'Of wedded Maid and Virgin Mother born’ (On the Morning of Christ’s Nativity),

where we feel the adjectives belong to the wrong noun. Milton is creating a paradox, of course.

Such patterns are similar to antithesis, a commonly used device in English poetry and prose. The David/Saul comparison quoted above is antithetical, and shows clearly the structure of parallelism is a 'structure of thought’.

Parallel structures, according to Lowth, could become more and more complex.  Parallelism that exists at the level of the line includes alliterative patterns, assonance patterns (repeating vowel sounds) and rhyme patterns. But stanza (verse) patterns are repeating parallel structures, too.


It is not just in figures of speech that biblical poetry has influenced English poetry; it is also in its sub-genres. In biblical poetry a number of sub-genres exist: the lament and the consolation, hymns, blessings. Prophetic utterances are often called [3oracle3s, and can often come in the form of woes and denunciations, but sometimes in elevated passages of promises.

One such literary device modelled on biblical style is 'the complaint' where believers complain to God.  One example is that of the Old Testament prophet Jeremiah, Jeremiah 12:1, in the AV reads:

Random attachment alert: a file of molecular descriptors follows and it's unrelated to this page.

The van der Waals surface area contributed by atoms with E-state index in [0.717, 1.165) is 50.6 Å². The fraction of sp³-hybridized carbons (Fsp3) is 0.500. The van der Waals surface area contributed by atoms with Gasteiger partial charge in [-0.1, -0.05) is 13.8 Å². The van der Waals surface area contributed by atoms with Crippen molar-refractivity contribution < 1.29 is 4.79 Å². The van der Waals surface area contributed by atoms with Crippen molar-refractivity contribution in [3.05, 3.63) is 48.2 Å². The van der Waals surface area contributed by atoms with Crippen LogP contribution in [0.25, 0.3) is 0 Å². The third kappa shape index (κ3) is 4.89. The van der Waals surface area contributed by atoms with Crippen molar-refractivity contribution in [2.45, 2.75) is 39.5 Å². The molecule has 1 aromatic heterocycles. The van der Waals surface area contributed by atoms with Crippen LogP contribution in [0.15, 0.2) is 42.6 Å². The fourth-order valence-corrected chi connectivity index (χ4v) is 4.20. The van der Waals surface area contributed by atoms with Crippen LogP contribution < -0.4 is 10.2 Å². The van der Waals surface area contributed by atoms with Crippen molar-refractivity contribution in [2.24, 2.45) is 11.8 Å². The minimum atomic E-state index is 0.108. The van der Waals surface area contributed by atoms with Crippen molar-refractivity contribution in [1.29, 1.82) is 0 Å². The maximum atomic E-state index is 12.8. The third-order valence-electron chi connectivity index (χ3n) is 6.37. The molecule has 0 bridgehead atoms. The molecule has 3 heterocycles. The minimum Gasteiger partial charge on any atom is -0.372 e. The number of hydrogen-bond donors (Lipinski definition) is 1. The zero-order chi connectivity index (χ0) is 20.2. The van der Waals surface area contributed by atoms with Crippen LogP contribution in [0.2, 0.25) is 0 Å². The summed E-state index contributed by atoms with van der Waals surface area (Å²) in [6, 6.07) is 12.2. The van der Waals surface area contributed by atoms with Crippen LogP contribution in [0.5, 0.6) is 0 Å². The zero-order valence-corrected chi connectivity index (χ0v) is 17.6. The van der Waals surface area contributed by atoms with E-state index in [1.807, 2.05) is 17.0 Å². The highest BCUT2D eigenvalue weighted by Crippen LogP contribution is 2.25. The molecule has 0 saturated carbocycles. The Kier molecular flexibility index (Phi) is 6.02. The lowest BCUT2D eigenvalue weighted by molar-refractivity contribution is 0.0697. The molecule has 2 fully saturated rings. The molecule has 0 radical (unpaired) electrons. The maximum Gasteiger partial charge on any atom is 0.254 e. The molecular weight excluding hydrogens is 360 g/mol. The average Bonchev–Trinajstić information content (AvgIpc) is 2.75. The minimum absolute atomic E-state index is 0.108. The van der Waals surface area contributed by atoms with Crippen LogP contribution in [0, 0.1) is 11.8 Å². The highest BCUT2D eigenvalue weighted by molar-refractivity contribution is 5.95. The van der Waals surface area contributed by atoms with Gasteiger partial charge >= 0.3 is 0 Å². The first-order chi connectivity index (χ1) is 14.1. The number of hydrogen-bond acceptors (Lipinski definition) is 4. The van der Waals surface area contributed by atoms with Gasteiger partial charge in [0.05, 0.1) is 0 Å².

‘Righteous art thou, O Lord, when I plead with thee: yet let me talk with thee of thy judgments: Wherefore doth the way of the wicked prosper….?'

Whilst the NIV has it as:

‘You are always righteous, O Lord,/ when I bring a case before you./ Yet I would speak with you about your justice:/ Why does the way of the wicked prosper?'

So unlike Jeremiah, who is apparently concerned in a general way with the age-old problem of why evil people seem to get on in life, while the good, decent hard-working don't.  However, Jeremiah 11:19 indicates that Jeremiah is also personally involved: his own fellow townspeople had been plotting to kill him, and he complains: ‘Because the Lord revealed their plot to me, I knew it….I had been like a gentle lamb led to the slaughter.' (Jeremiah 11:19).

There are many other complaints in the Bible.  Psalm 22 is one of the most famous, briefly quoted by Jesus on the cross when he cried out:

‘My God, My God, why hast thou forsaken me?' (Matthew 27:46; Mark 15:34;Psalms 22:1 KJV)

The Christian poet, John Milton, who had just gone blind, also asks God in his famous sonnet On His Blindness, ‘How can I serve you when I am blind?' However, the Psalms also suggest it is futile to worry about the wicked. In Psalms 37:2, the Psalmist can say

‘for like the grass they will soon wither;/ like green plants they will soon die away' (NIV)


When the Old Testament prophet, Job, questioned God about his sufferings, God answers by re-affirming his power in a series of rhetorical questions:

‘Who shut up the sea behind doors ... when I fixed limits for it … when I said ‘This far you may come and no farther; here is where the proud waves halt'?' (Job 38:8-11)

The Bible seems to say that humans cannot know all the answers; there is a hiddenness about God.  However that does not need to stop people trusting that he knows what he is doing.

Scan and go

Scan on your mobile for direct link.